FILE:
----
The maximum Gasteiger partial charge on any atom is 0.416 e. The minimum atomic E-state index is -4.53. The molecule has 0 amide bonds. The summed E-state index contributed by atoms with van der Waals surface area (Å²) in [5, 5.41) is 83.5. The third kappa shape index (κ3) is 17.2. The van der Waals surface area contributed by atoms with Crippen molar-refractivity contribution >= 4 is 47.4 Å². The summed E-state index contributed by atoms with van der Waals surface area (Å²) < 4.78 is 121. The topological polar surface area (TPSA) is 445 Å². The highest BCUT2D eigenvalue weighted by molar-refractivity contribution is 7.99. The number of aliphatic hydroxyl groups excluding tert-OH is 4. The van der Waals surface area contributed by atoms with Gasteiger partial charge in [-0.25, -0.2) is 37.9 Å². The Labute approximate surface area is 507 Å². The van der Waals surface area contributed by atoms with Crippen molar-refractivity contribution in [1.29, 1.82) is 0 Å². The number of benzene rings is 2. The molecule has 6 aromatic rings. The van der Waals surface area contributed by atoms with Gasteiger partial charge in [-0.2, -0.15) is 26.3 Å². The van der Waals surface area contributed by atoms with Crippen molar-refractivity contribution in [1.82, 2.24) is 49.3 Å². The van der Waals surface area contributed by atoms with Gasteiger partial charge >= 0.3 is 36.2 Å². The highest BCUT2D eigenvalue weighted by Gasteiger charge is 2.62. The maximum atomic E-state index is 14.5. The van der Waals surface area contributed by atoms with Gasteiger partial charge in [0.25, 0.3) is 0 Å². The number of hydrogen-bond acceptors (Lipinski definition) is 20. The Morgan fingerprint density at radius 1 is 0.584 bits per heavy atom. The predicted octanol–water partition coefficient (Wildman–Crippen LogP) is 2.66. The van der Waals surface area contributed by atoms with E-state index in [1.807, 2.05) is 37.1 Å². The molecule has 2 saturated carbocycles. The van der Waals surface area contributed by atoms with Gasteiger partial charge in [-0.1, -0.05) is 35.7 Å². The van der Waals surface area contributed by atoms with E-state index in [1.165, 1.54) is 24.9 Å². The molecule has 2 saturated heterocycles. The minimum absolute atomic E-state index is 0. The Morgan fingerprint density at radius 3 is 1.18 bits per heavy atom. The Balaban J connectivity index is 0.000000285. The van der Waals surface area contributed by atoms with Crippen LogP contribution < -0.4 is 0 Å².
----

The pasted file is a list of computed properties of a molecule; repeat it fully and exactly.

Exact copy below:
The maximum Gasteiger partial charge on any atom is 0.416 e. The minimum atomic E-state index is -4.53. The molecule has 0 amide bonds. The summed E-state index contributed by atoms with van der Waals surface area (Å²) in [5, 5.41) is 83.5. The third kappa shape index (κ3) is 17.2. The van der Waals surface area contributed by atoms with Crippen molar-refractivity contribution >= 4 is 47.4 Å². The summed E-state index contributed by atoms with van der Waals surface area (Å²) < 4.78 is 121. The topological polar surface area (TPSA) is 445 Å². The highest BCUT2D eigenvalue weighted by molar-refractivity contribution is 7.99. The number of aliphatic hydroxyl groups excluding tert-OH is 4. The van der Waals surface area contributed by atoms with Gasteiger partial charge in [-0.25, -0.2) is 37.9 Å². The Labute approximate surface area is 507 Å². The van der Waals surface area contributed by atoms with Crippen molar-refractivity contribution in [1.29, 1.82) is 0 Å². The number of benzene rings is 2. The molecule has 6 aromatic rings. The van der Waals surface area contributed by atoms with Gasteiger partial charge in [-0.2, -0.15) is 26.3 Å². The van der Waals surface area contributed by atoms with Crippen molar-refractivity contribution in [1.82, 2.24) is 49.3 Å². The van der Waals surface area contributed by atoms with Gasteiger partial charge >= 0.3 is 36.2 Å². The highest BCUT2D eigenvalue weighted by Gasteiger charge is 2.62. The maximum atomic E-state index is 14.5. The van der Waals surface area contributed by atoms with Gasteiger partial charge in [0.25, 0.3) is 0 Å². The number of hydrogen-bond acceptors (Lipinski definition) is 20. The Morgan fingerprint density at radius 1 is 0.584 bits per heavy atom. The predicted octanol–water partition coefficient (Wildman–Crippen LogP) is 2.66. The van der Waals surface area contributed by atoms with E-state index in [1.807, 2.05) is 37.1 Å². The molecule has 2 saturated carbocycles. The van der Waals surface area contributed by atoms with Gasteiger partial charge in [-0.1, -0.05) is 35.7 Å². The van der Waals surface area contributed by atoms with E-state index in [1.165, 1.54) is 24.9 Å². The molecule has 2 saturated heterocycles. The minimum absolute atomic E-state index is 0. The Morgan fingerprint density at radius 3 is 1.18 bits per heavy atom. The Balaban J connectivity index is 0.000000285. The van der Waals surface area contributed by atoms with Crippen LogP contribution < -0.4 is 0 Å².